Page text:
Over the course of the month I’ll be joining forces with Little Bird Organics & their Unbakery Cafe on a few projects, starting with two menu features at their Summer street cafe for the next week (7th – 13th January 2020).
I’ve been a fan of these guys for the longest time, and it’s beyond a delight to create menu items for their cafe.
Their message of eating more plants is particularly important within our current environmental and health climate, and I find their deliciously creative approach 10/10 inspiring. Thanks for the good faith and trust guys! Heh.
Our first dish is a teryaki tempeh salad with crunchy quinoa and miso-ginger dressing, which has been designed to help support our digestive system after the bustling holiday break. Rich in fibre and gut-loving probiotic-rich foods, it’ll leave you feeling great!
If you can’t physically get to the restaurant, but are Auckland-based then you can also order the dish on Uber Eats over the next week.
Otherwise, I‘ll share the recipe below, so you can get cooking in your own kitchen.
Probiotics & Gut Health – tempeh, miso & ginger The star of the dish is tempeh, a fermented soya product that boasts an impressive nutritional profile. As a fermented product, it contains probiotics aka beneficial bacteria that have been shown to improve gut health (1).
The fermentation process improves tempeh’s digestibility, making it a good choice for those who may have difficultly digesting other plant-based protein foods, like legumes or beans – for those following the FODMAP diet to manage digestive troubles and symptoms of IBS, an 100g portion tempeh is considered a low FODMAP (2)!
Additionally, during tempeh’s fermentation, the phytic acid in soybeans (an anti-nutrient that can negatively impact the absorption of certain minerals) is broken down, aiding and promoting nutrient absorption.
Protein – tempeh & quinoa Tempeh is super rich in plant-based protein, supplying 18.5g/100g (3). Protein-rich foods assist with satiety and appetite control, helping us to feel full for longer between meals – with enough protein at main meals you may find you don’t need to snack as much.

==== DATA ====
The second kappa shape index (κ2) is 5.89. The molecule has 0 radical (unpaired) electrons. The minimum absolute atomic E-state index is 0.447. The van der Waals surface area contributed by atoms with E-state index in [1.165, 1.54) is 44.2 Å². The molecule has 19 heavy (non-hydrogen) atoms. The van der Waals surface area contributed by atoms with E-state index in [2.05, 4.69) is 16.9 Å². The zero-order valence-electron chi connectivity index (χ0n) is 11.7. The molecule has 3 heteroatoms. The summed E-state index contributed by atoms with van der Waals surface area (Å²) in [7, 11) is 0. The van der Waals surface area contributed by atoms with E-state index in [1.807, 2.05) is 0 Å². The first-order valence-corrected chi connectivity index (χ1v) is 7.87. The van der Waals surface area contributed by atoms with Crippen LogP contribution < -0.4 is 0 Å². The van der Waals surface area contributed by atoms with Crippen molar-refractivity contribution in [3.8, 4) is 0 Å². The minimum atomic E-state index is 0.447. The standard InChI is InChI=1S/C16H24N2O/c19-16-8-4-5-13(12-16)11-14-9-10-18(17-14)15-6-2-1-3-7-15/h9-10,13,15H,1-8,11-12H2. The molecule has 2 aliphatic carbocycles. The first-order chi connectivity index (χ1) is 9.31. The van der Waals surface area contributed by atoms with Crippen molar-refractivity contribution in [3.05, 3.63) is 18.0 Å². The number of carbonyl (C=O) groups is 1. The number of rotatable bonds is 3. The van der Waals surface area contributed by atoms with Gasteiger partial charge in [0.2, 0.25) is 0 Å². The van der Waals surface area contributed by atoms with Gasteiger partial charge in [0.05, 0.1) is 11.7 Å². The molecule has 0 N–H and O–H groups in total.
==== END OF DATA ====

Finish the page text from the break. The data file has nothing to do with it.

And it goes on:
Fibre – quinoa, veg & seeds Rich in plant-based foods, like seeds, veggies and quinoa, each serving contains a good source of fibre (roughly 6.25g per serving). Like a broomstick for our gut, fibre keeps us regular and everything moving along nicely. Additionally, it provides a ‘meal’ for our gut bugs – being resistant to digestion, it sails through to our large intestines, where it meets a crowd of hungry microorganisms, who will gorge themselves and then repay us with handy biological work.
Vitamins and Minerals galore – salad The dish is served on a colourful bed of salad, rich in vitamins, minerals, and antioxidants. The varying colours of our food are indicative of varying nutrients – all the more reason to eat a rainbow!
(1) Probiotic bacteria in fermented foods: product characteristics and starter organisms. K. J. Heller. Am J Clin Nutr. 2001 Feb; 73(2 Suppl): 374S–379S.
(2) Monash University. Monash University FODMAP Diet. Version 3.0.1 (410). AWS-Production. Apple App Store.
Cube or slice tempeh into large rods. Mix together marinade ingredients. Marinade tempeh for 30 minutes.
Add tempeh to a fry-pan over a medium heat. Pour over remaining marinade and pan-fry over a medium heat until marinade has reduced.
To make crunchy quinoa
Rinse quinoa well. Add quinoa and veggie stock to a pan. Cover and bring to boil. Reduce heat and simmer until tails appear - about fifteen minutes. Remove lid and rest until all liquid is absorbed.
Spread quinoa evenly onto a large lined baking sheet and let any steam evaporate. Grill at 200 degrees celsuis for around ½ hour, making sure to regularly watch and toss to avoid burning. Remove and let cool - it will continue to harden and become crunchy.
To make miso-ginger dressing
Blend together ingredients. Taste test and adjust if desired (e.g. more sweetness, more soy sauce…).
Add leafy salad to bowl. Sprinkle over quinoa. Top with other salad veggies in bowl and cooked tempeh. Sprinkle over black sesame seeds to garnish. Add dressing in a small bowl on the side or drizzle over top.